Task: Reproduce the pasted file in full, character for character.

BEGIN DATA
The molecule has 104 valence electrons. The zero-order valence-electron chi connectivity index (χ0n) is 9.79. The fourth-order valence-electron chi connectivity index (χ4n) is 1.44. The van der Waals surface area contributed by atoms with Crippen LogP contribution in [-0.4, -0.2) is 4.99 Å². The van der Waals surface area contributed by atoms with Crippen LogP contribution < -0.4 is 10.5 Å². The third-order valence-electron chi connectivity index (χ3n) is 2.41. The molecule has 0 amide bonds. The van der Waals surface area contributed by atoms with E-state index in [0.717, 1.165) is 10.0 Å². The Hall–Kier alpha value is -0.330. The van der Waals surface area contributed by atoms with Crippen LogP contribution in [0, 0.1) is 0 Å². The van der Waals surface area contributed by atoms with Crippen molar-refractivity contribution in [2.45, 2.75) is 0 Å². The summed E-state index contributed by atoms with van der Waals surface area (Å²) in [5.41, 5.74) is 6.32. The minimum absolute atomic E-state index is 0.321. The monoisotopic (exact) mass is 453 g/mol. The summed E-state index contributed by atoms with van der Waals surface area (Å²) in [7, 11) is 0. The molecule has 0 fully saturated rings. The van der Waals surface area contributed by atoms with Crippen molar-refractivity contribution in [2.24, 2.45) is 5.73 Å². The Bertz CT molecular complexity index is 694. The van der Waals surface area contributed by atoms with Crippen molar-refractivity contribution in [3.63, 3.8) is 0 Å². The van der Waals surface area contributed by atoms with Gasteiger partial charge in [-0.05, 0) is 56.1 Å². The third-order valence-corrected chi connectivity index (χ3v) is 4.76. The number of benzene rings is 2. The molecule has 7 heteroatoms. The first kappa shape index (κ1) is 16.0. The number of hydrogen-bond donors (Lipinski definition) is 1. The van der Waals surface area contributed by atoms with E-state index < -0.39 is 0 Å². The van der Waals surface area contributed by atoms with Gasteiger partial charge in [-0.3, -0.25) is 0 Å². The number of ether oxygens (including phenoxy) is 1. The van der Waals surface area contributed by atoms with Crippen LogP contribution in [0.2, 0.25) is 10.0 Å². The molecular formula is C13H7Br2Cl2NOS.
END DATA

The molecule has 104 valence electrons. The zero-order valence-electron chi connectivity index (χ0n) is 9.79. The fourth-order valence-electron chi connectivity index (χ4n) is 1.44. The van der Waals surface area contributed by atoms with Crippen LogP contribution in [-0.4, -0.2) is 4.99 Å². The van der Waals surface area contributed by atoms with Crippen LogP contribution < -0.4 is 10.5 Å². The third-order valence-electron chi connectivity index (χ3n) is 2.41. The molecule has 0 amide bonds. The van der Waals surface area contributed by atoms with E-state index in [0.717, 1.165) is 10.0 Å². The Hall–Kier alpha value is -0.330. The van der Waals surface area contributed by atoms with Crippen LogP contribution in [0, 0.1) is 0 Å². The van der Waals surface area contributed by atoms with Crippen molar-refractivity contribution in [2.45, 2.75) is 0 Å². The summed E-state index contributed by atoms with van der Waals surface area (Å²) in [5.41, 5.74) is 6.32. The minimum absolute atomic E-state index is 0.321. The monoisotopic (exact) mass is 453 g/mol. The summed E-state index contributed by atoms with van der Waals surface area (Å²) in [7, 11) is 0. The molecule has 0 fully saturated rings. The van der Waals surface area contributed by atoms with Crippen molar-refractivity contribution in [2.24, 2.45) is 5.73 Å². The Bertz CT molecular complexity index is 694. The van der Waals surface area contributed by atoms with Crippen molar-refractivity contribution in [3.63, 3.8) is 0 Å². The van der Waals surface area contributed by atoms with Gasteiger partial charge in [-0.05, 0) is 56.1 Å². The third-order valence-corrected chi connectivity index (χ3v) is 4.76. The number of benzene rings is 2. The molecule has 7 heteroatoms. The first kappa shape index (κ1) is 16.0. The number of hydrogen-bond donors (Lipinski definition) is 1. The van der Waals surface area contributed by atoms with E-state index < -0.39 is 0 Å². The van der Waals surface area contributed by atoms with Gasteiger partial charge in [-0.3, -0.25) is 0 Å². The number of ether oxygens (including phenoxy) is 1. The van der Waals surface area contributed by atoms with Crippen LogP contribution in [0.2, 0.25) is 10.0 Å². The molecular formula is C13H7Br2Cl2NOS.